• The investment must meet specific Treasury Department financial investment standards. In other words, the investments made in community properties must be equal or superior to the original value paid by the Opportunity Zone investment fund. For instance, if an Opportunity Zone Fund purchased a distressed property for $500,000, that investor has the 30-month window to steer at least $500,000 into the Opportunity Zone property improvements.
• Some Opportunity Zone properties qualify for opportunity funds (private and multi-family homes, business settings and non-profit properties) and some don’t. For example, golf and country clubs, liquor stores, massage parlors, and gambling facilities do not qualify as Opportunity Zone investments.
• The investor must commit to a timely investment in Qualified Opportunity Funds – the longer the time, the bigger the capital gain deferral. The IRS says the tax deferral may last until the exact date on which the Qualified Opportunity Fund is sold or exchanged, or by December 31, 2026. By law, the investor has 180 days from a capital gains sales event to turn those gains into an Opportunity Zone investment.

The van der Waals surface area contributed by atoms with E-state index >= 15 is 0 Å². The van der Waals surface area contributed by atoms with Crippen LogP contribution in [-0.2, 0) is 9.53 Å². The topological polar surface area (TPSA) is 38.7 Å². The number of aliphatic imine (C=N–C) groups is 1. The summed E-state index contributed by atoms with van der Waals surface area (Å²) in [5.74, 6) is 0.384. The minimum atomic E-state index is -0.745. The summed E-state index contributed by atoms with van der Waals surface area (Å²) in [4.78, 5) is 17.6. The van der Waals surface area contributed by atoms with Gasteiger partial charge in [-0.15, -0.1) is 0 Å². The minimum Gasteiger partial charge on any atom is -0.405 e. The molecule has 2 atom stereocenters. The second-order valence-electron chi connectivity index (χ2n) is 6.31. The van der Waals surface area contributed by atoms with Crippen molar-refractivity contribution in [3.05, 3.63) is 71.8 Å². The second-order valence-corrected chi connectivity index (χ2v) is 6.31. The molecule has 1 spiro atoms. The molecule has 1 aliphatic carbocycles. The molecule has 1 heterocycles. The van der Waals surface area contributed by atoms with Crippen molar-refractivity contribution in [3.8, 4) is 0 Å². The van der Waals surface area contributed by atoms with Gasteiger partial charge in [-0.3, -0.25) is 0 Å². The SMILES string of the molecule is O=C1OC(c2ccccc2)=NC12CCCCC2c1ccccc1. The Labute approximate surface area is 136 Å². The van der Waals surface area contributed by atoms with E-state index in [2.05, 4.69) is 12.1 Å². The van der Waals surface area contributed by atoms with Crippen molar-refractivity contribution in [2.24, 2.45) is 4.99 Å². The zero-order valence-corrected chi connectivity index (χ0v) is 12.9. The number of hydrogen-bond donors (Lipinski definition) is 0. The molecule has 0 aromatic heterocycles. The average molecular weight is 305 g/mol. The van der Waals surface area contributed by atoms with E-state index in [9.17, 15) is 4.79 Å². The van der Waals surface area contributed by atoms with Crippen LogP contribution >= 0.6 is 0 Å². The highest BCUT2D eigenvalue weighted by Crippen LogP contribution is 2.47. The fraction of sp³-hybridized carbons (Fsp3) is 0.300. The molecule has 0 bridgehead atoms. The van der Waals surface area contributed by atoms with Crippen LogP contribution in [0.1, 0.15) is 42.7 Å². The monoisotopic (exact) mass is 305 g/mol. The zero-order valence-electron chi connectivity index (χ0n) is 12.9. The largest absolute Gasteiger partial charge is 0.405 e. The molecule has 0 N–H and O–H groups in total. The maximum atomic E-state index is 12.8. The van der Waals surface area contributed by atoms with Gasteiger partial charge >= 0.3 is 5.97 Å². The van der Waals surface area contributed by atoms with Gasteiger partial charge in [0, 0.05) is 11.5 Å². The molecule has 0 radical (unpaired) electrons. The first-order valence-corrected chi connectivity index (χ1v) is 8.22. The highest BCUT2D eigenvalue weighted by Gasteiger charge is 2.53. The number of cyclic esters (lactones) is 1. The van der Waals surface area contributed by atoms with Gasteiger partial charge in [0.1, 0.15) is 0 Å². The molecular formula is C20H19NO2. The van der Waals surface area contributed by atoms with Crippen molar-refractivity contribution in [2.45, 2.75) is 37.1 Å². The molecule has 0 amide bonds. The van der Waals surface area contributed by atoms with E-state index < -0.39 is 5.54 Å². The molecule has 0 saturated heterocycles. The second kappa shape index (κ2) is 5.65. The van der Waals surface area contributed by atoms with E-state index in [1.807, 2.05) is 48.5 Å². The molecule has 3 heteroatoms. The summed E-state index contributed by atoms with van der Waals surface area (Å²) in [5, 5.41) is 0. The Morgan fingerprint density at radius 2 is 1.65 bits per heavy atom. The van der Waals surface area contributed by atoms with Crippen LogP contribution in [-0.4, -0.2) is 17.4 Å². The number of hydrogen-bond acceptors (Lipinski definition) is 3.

• The funding program is tiered, with a 10% tax exclusion offered to investors who hold a Qualified Investment Fund investment for at least five years. If the investor holds the investment for seven years, the tax exclusion rises to 15%. If the investor stay in for 10 years or more, the IRS allows for an adjustment based on the amount of the QOF investment based on its fair market value on the exact date the investment is sold or exchanged. Any appreciation in the fund investment isn’t taxed at all, according to the IRS.
• Opportunity Zone investors don’t have to physically reside in the communities they financially support, nor do they have to hold a place of business in that community. The only criteria for eligibility is making a qualified financial investment in an eligible, economically distressed community and the ability to defer the tax on investment gains.
Opportunity Zone Investment Considerations
Investors looking to defer capital gains taxes may view Qualified Opportunity Funds as an attractive proposition. Before signing off on any Opportunity Zone commitments, however, investors may want to review some key facts and investment risks worth keeping in mind when investing in OZs.